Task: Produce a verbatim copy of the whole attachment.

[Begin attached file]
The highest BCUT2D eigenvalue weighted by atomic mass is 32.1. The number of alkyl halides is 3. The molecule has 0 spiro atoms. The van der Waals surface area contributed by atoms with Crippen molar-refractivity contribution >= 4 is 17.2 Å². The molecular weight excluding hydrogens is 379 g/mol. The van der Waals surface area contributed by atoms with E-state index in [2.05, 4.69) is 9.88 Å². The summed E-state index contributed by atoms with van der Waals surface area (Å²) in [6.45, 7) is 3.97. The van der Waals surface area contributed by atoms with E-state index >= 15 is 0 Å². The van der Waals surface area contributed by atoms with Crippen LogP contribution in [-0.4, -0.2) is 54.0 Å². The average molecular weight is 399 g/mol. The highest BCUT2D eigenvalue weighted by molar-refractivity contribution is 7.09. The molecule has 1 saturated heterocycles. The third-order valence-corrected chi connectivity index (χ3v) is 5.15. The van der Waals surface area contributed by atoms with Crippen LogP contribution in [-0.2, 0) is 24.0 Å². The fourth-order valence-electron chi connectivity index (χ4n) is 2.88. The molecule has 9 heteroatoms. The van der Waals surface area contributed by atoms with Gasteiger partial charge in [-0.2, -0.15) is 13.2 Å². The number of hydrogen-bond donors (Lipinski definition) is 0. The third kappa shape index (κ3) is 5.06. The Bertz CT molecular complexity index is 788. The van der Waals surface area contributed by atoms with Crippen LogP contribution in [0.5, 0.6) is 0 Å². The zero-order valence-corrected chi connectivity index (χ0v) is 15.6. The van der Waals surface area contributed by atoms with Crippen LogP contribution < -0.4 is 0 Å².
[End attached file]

The highest BCUT2D eigenvalue weighted by atomic mass is 32.1. The number of alkyl halides is 3. The molecule has 0 spiro atoms. The van der Waals surface area contributed by atoms with Crippen molar-refractivity contribution >= 4 is 17.2 Å². The molecular weight excluding hydrogens is 379 g/mol. The van der Waals surface area contributed by atoms with E-state index in [2.05, 4.69) is 9.88 Å². The summed E-state index contributed by atoms with van der Waals surface area (Å²) in [6.45, 7) is 3.97. The van der Waals surface area contributed by atoms with E-state index >= 15 is 0 Å². The van der Waals surface area contributed by atoms with Crippen LogP contribution in [-0.4, -0.2) is 54.0 Å². The average molecular weight is 399 g/mol. The highest BCUT2D eigenvalue weighted by molar-refractivity contribution is 7.09. The molecule has 1 saturated heterocycles. The third-order valence-corrected chi connectivity index (χ3v) is 5.15. The van der Waals surface area contributed by atoms with Crippen LogP contribution in [-0.2, 0) is 24.0 Å². The fourth-order valence-electron chi connectivity index (χ4n) is 2.88. The molecule has 9 heteroatoms. The van der Waals surface area contributed by atoms with Gasteiger partial charge in [-0.2, -0.15) is 13.2 Å². The number of hydrogen-bond donors (Lipinski definition) is 0. The third kappa shape index (κ3) is 5.06. The Bertz CT molecular complexity index is 788. The van der Waals surface area contributed by atoms with Crippen LogP contribution in [0.5, 0.6) is 0 Å². The zero-order valence-corrected chi connectivity index (χ0v) is 15.6. The van der Waals surface area contributed by atoms with Crippen LogP contribution < -0.4 is 0 Å².